Every year, my husband and I go on an anniversary trip. We take turns choosing the destination and this year my husband chose Paris, France. Part of his reasoning for choosing Paris was so that he could hear me speak French. ??
This year, we opted to rent an AirBnB instead of getting a hotel room. We'd never done that before, but decided to try it. I was convinced by a pilot while I was on a 40-hour layover in Paris. I found an adorable little studio apartment just outside of Montmartre, close to the Métro, and close to a main road (meaning supermarkets, pharmacies, etc.) I'm SO GLAD we chose AirBnB over a hotel. First of all, we spent half as much on the studio than we would've for a hotel room. Secondly, the studio had a small kitchen with two burners, fridge, sink, and microwave. So, we could cook meals there. I loved that feature, being a person that doesn't like dining out for every meal. Thirdly, we didn't have to bother with housekeeping or other hotel guests. It was just us. The owners of the studio lived next door, but a few days into our stay, they left on holiday. For a week, we got to feel like Parisians.
One of the best parts of taking a trip is trying local food. I'd fielded some recommendations from friends before leaving and now have a wealth of places to try in and around Paris. The owner of the studio also left us a list of many great restaurants around the area. The first restaurant we went to was L'Été en Pente Douce(TripAdvisor / Yelp), a colourful space serving classic French food just a short walk away from Sacré-Coeur. I'm glad we went here for our official anniversary dinner. It's a quaint little restaurant with lots of colour, a cat who seems to be a frequent visitor, and delicious food. It's quiet, far from the touristy parts of Montmartre, which was nice. I ordered the Quiche Berrichonne (quiche with bacon, Emmenthal cheese, and onions) and my husband ordered the blanquette de veau (veal stew). We might've waited forever for our food (it's France, so, yeah. I'd prepped my husband on the difference between American and European serving standards), but it was well worth it. Just look at that food!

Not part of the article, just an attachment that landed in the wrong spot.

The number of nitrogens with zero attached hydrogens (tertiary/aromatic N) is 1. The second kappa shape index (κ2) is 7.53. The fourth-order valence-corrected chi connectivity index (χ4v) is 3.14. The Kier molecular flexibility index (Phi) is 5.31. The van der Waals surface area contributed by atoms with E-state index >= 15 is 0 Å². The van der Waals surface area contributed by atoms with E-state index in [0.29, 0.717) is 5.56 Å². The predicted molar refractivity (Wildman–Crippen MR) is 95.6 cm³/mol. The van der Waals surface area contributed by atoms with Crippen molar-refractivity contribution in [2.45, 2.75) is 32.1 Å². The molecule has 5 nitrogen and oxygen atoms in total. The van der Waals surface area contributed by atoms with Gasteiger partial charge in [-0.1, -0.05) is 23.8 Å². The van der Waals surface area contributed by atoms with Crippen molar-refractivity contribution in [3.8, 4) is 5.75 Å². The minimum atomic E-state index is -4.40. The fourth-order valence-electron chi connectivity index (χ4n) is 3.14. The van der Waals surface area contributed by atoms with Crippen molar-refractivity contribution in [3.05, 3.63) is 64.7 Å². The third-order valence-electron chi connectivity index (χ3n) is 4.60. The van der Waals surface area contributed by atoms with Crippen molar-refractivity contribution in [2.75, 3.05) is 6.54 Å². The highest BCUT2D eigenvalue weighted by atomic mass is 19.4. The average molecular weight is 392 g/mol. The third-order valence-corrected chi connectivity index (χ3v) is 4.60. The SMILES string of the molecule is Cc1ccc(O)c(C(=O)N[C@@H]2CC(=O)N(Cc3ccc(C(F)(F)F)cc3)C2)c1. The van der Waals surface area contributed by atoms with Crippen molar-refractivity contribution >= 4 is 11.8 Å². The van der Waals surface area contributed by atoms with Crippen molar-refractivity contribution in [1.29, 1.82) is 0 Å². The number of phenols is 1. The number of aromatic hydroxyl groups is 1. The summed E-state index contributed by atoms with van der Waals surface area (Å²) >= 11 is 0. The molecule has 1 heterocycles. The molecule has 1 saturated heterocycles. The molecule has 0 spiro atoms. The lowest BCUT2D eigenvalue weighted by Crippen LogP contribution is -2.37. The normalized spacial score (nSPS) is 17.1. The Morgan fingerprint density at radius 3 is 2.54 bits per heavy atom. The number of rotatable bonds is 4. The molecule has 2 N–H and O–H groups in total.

One day, while strolling around the neighbourhood, the hubs and I were craving pizza. I know. Of all the places, we were in Paris. And we wanted pizza. Whatevs. The heart wants what it wants. We ended up at Mamma Roma. Another great choice. Their pizzas are so delicious! I had a slice with truffle oil, arugula, mushrooms, and cheese on it *cue mouth watering* They have a great lunch special (€9,90 for two slices of pizza and a drink - good value considering how expensive drinks can be). Random side note: the guy behind the counter spoke rapid-fire French. I had to concentrate really hard before responding! #ImmersionBeLike
A favourite restaurant of mine is Le Relais de l'Entrecôte. You know a place is good when the only questions they ask you are: "How would you like your steak cooked?" and "What would you like to drink?" I'd been talking this restaurant up so much - I'm glad my husband liked it! The steak is cooked to order and served with shoestring frites and this green sauce. It's so good. I have no idea what's in the sauce, but it's amazing. Order a bottle of wine and enjoy. A line usually forms about half an hour before it opens for dinner, making it popular. It's a bit more expensive and the seating can be tight, but the food is worth it.
One of the best decisions we made was to book a day trip from Paris to Normandy. We got up at zero dark thirty to take the metro and meet the group at the Trocadéro. From there, it was a 3.5 hour minibus ride to Normandy. On the itinerary that day: Utah Beach, cidre and calvados (apple brandy) tasting, lunch, La Pointe du Hoc, the American Military Cemetery, and Omaha Beach.
I learned so much about D-Day and WWII during this day trip. Our tour guide (a professor at a Parisian university) gave us a lot of insight into the intricacies of the different operations carried out on D-Day. It intrigued me so much that I bought a book on WWII at Shakespeare & Company the next day.
I stood on Utah Beach after going through the little museum there and took in everything. I looked down and realised that I was wearing my "combat" boots, now paling in comparison to the actual combat boots that came down on Utah Beach in a valiant effort to breach the Atlantic Wall and stop the growth of the Nazi regime. It was a sobering moment to say the least.